By plane

The Reno-Tahoe International Airport is served by most major domestic airlines, including Alaskan, American, America West, Continental, Delta, Frontier, Northwest, Southwest and United. For the lowest fares, try to avoid flying into Reno on Friday, and out of Reno on Sunday.

Get around

Car Rental

Public Transit

Within the cities of Reno and Sparks public transportation is operated by the Regional Transportation Commission. And for tourists it provides frequent service to the casinos and major shopping centers. http://www.rtcwashoe.com/transportation/

Taxi

See

  • Nevada Museum of Art
  • Stremmel Gallery
  • Wingfield Park
  • Mt. Rose

Events

Tourism is the main focus of Reno, and a number of yearly tourism events are held in the Reno-Sparks area, mostly during the summer months.

  • Reno National Championship Air Races
  • The Great Reno Balloon Race
  • Hot August Nights
  • Street Vibrations
  • Best in the West Nugget Rib Cook-off
  • Reno Rodeo
  • Artown
  • Nevada State Fair
  • Brews & Blues Festival
  • Reno River Festival

Do

Virgina Street - Casinos
  • Casinos. These are Reno's most common visitor attraction. [1] (This is a comprehensive listing of Reno's Casinos).

Reno offers many activities outside the most commonly associated one: gambling.

  • Mountain Biking The open desert terrain that surrounds much of Reno, especially to the Northwest, offers some fantastic mountain biking. Peavine mountain has many networks of trails that are a biker's paradise, most of it singletrack, and most of it technical. Many cyclists start near Rancho San Rafael Park to access the Peavine trails. Be careful, however, as there are often gun-happy residents shooting away, not always sober, farther out in the government lands; also be sure to bring plenty of water, as the desert heat can be quite oppressive. Find more information in books such as Mountain Biking Reno & Carson City: Best Trails by R. W. Miskimins. Nearby areas, like Lake Tahoe offer even more for the mountain biker, such as Tahoe's famous Flume Trail.
  • Reno is the closest major city to Black Rock City and the corresponding Burning Man festival. Many burners pass through Reno on the way to Black Rock City, and many Reno businesses cater to burners by stocking extra water and camping supplies during the Burning Man week. Some hotels offer Burning Man discounts for travellers staying overnight in Reno.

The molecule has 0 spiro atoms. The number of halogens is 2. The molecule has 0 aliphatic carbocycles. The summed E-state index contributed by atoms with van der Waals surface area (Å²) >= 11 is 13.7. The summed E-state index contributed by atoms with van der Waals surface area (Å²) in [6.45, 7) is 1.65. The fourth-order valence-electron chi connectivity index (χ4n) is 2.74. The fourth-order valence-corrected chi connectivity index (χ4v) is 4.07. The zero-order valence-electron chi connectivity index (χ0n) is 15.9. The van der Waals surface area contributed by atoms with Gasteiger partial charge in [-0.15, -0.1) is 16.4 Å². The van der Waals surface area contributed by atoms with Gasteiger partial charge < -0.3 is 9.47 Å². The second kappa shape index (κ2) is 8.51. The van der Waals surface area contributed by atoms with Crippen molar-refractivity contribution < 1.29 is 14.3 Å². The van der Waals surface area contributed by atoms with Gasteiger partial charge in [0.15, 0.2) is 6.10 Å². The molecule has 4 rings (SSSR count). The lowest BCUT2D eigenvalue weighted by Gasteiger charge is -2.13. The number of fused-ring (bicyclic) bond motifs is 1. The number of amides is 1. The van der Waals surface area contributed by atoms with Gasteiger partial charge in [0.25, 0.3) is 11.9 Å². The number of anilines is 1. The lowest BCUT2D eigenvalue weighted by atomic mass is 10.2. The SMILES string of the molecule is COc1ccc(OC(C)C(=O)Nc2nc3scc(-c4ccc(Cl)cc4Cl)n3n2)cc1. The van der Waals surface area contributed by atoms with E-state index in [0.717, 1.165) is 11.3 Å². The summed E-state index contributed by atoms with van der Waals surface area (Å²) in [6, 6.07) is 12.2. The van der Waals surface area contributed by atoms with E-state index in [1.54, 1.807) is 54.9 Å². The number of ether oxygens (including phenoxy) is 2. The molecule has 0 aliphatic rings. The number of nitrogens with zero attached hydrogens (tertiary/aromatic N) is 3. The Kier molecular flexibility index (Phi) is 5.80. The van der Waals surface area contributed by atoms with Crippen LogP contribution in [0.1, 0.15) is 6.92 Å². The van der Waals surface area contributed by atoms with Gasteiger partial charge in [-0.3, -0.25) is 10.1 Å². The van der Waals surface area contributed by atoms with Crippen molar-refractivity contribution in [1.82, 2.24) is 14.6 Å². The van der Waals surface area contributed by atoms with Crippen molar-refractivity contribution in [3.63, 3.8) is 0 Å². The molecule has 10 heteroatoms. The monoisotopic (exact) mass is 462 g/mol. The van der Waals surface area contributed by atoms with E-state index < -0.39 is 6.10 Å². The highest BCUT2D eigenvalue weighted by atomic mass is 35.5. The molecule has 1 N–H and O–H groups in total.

Buy

Eat

One thing Renonians know is food! Check out some of these great spots.

  • Peg’s Glorified Ham ’n’ Eggs 420 S. Sierra St., 329-2600.
  • Deux Gros Nez, 249 California Avenue (upstairs from the Cheese Board and Wineseller), 786-9400. M-Su ???-12am. - Sadly, Deux Gros Nez is closing! We'll miss them.
  • Pneumatic Diner, 501 West 1st Street (in the upstairs of the Truckee River Lodge), 786-8888. M-Su ???-12am.
  • Jim Kelley's Nugget Diner, 233 North Virginia Street (in the back of the Nugget casino), 356-3300. Open 24/7. Home of the Awful Awful, one of the best burgers in the state.
  • JJ's Pie Company, 555 West 5th Street, 786-5555.
  • Blue Moon Pizza, 6135 Lakeside Drive, 825-1120.
  • Pirate's Pizza, 180 West Peckham Lane #1100 (in the Reno Town Mall), 828-0900.
  • Louis Basque Corner, 301 East 4th Street, 323-7203.
  • Santa Fe Hotel, 235 North Lake Street, 323-1891.
  • Great Basin Brewery, 846 Victorian Avenue, Sparks, 355-7711.
  • Foley's Irish Pub, 2780 South Virginia Street, 829-8500.
  • Silver Peak Brewery, 124 Wonder Street (corner of Wonder and Holcomb Avenue), 324-1864.
  • Ristorante Placido, 121 Vesta Street (corner of Vesta and Holcomb Avenue), 329-1110.
  • The buffet (Rainforest Buffet?) at the Peppermill comes up high on a google search for "Best breakfast in Reno", and is really fantastic.

Drink

  • Blue Lamp
  • Reno Jazz Club, 302 East 4th Street, 322-5011.
  • Zephyr Lounge, 1074 South Virginia Street, 324-9853.
  • Flowing Tide Pub
    • 10580 North McCarran Boulevard, 747-7707 (High Tide)
    • 465 South Meadows Parkway, 284-7707 (Low Tide)

Sleep

  • Best Western Airport Plaza Hotel, 1981 Terminal Way, +1 775 348-6370 (toll free: +1 800 648-3525, fax: +1 775 348-9722), [2].
  • Courtyard Reno, 6855 South Virginia Street, +1 775 851-8300 (fax: +1 775 851-8311), [3].
  • Holiday Inn, 1000 East Sixth St, +1 775 786-5151, [4].
  • Motel 6 Reno - Livestock Events Center, 866 N Wells Avenue, +1 775 786-9852 (fax: +1 775 786-3162), [5].
  • Motel 6 Reno - Virginia Plumb, 1901 S Virginia Street, +1 775 827-0255 (fax: +1 775 827-4728), [6].
  • Motel 6 Reno West, 1400 Stardust Street, +1 775 747-7390 (fax: +1 775 747-4527), [7].
  • Residence Inn Reno, 9845 Gateway Drive, +1 775 853-8800 (fax: +1 775 853-8805), [8].

Get out

There are several world-class ski areas within a one-hour drive of Reno, including Squaw Valley (home of the 1960 Winter Olympics), Heavenly and Alpine Meadows. Lake Tahoe is about forty-five minutes away. The eastern entrances to Yosemite National Park are about an hour and a half south, and are generally much less crowded than the western entrances. Pyramid Lake, the second largest terminus lake in North America, is about thirty minutes away to the north east, and boasts world-record Cutthroat trout fishing and unspoilt scenic beauty.